The Museum ‘Il-Hagar – Heart of Gozo’ was the venue on Friday 26th May of the official launching the novel by George Gauci entitled ‘The Cross’. A large audience, including HE Mr Anton Tabone, former Speaker of the House of Representatives and Acting President of the Republic, attended. Mgr Joseph Farrugia, the Museum co-ordinator introduced the evening. He was followed by Mr George Camilleri, who delivered a critical appreciation of the book. Finally, in his concluding remarks, the author thanked the Museum administration for making the venue available, and the large audience for their participation in the event. The soriee’ ended with the book signing, and the geusts being entratined to a glass of wine in the Museum courtyard. More cultural events of this kind are planned for the future.
We are reproducing the presentation of the book by Mr George Camilleri.
The Cross Across the Years
A brief review of The Cross by George Gauci (2013)
26th April 2013
The first impression I gained when I was given this publication was a mixed one, made up of the familiar and the mysterious. The book had smart looks, sober livery, a cryptic title, and an author with a familiar face, though artistically, an unknown quantity. The blurbs were brief but bland – careful not to reveal much about the story. I looked for the table of contents – not found… more mystery. I just had to read it.
What I found after reading the first few chapters – there are 21, by the way – was a tale of family, weddings, children, deaths, people falling in love, more weddings, more children, and the cycle goes on. Nothing in particular seems to happen outside of normality. The story, in these early parts, is inhabited by characters who are mostly rural, kind and generous with each other; good neighbourly people who go out of their way to make life easy for everyone else. Everybody does good turns to everybody else, not to mention the frequent offerings of free meals and drinks, and accommodation. There are even free coffins, free horse stables and free wedding dresses put in for good measure. For a moment, the story entered a danger zone, a world where people and events were so good and fortunate, the interaction so predictable, that it was taking on the substance of a sugar-coated fairy-tale in the unlikely setting of early 20th century Hal Qormi.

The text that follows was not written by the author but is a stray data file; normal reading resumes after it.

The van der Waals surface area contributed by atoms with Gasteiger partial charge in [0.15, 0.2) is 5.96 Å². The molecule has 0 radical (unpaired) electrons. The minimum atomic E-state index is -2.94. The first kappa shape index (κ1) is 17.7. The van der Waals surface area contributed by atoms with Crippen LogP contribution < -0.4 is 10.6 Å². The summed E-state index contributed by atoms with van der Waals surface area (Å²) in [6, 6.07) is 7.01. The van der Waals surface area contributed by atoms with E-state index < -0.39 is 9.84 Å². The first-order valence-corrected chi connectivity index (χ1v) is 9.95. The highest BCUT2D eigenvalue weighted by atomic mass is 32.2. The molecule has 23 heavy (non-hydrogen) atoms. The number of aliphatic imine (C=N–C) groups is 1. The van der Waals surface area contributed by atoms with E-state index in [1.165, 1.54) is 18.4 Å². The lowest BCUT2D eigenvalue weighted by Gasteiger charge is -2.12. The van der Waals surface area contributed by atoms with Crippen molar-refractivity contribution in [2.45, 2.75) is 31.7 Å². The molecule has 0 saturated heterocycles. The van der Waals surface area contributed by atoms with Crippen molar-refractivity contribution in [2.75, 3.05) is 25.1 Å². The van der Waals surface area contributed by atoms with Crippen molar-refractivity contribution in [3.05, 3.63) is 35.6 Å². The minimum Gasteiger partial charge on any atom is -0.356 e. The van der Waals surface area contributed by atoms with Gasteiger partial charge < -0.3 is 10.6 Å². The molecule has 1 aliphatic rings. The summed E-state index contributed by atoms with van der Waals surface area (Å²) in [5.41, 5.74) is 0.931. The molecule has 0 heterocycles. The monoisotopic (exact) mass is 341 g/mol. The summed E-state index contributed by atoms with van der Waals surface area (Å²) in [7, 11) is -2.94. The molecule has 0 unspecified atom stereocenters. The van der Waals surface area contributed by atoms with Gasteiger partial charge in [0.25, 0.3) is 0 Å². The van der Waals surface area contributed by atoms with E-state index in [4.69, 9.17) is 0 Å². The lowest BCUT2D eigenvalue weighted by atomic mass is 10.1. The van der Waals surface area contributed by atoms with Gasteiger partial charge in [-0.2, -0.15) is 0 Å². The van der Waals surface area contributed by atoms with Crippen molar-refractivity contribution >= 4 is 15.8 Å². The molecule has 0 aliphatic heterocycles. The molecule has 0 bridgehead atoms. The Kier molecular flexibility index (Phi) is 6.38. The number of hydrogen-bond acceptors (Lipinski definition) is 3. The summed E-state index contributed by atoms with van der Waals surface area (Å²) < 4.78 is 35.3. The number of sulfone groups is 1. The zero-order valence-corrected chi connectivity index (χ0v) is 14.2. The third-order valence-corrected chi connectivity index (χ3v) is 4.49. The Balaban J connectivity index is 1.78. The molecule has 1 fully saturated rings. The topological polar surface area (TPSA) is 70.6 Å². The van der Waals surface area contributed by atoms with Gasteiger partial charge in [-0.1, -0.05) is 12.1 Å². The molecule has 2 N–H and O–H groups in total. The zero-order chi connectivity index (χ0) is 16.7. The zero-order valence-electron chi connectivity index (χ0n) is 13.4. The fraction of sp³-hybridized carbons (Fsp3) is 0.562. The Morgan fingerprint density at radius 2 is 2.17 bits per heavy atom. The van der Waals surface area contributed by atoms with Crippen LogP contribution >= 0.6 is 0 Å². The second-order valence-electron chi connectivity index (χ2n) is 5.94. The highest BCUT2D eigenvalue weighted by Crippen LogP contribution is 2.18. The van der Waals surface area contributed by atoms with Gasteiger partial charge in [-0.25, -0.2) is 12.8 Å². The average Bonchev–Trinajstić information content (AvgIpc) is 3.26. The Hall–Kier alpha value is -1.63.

Then, in the nick of time, comes the crisis. Enter Grace, the femme fatale, and the story really gets going. Here was a person who, unlike all the rest, was not intent on doing good to others, but to oneself. The iniquitous force of selfishness, with its sultry good looks and sensual allure, drives the story forward, striking down people and their happy lives it its path, endearing itself momentarily to some, inevitably self-destructive at the end. In its wake come deceit, blackmail, mob incitement, false accusations, murder, and ultimately, tragedy. Grace’s upper-class background and her stately home in Luqa are skilfully drawn and convincing.
One may ask, what about the cryptic title then? The eight-pointed cross makes the occasional brief entry across the saga of the Gawchis, one that spans a good 60-odd years of the 20th century, not including an extended and highly vivid flashback to the Great Siege of 1565. Unlike Grace, the Cross in this novel is a benevolent force, attesting to heroic deeds, honour and family values.
And where is Gozo in all this? To be honest, I think Gozo deserved to feature more prominently in the story, being aware that the author has been enjoying its welcome for many years. As if to make up for it, Gozo is the place where most of the drama takes place. Also, perhaps to mitigate the author’s sense of guilt, three of the main characters are called George, Giorgio, and Giorgino, and we all know that in this part of the world, this also makes good marketing sense. But one must not get carried away. I noted that the key wedding scene is set in a church in Victoria which, however, is not indentified. There are others, you know.
To conclude, I found The Cross a readable and enjoyable narrative, one that expresses a general nostalgia for the past, and we forgive nostalgia if it has a knack of glossing over the rough edges of life, in the same way we forgive the occasional typo when the text is a good read. The story itself reveals a strong and unshakeable love and respect of family values and a strong belief in the triumph of goodness. As a first novel for George Gauci, it augurs well.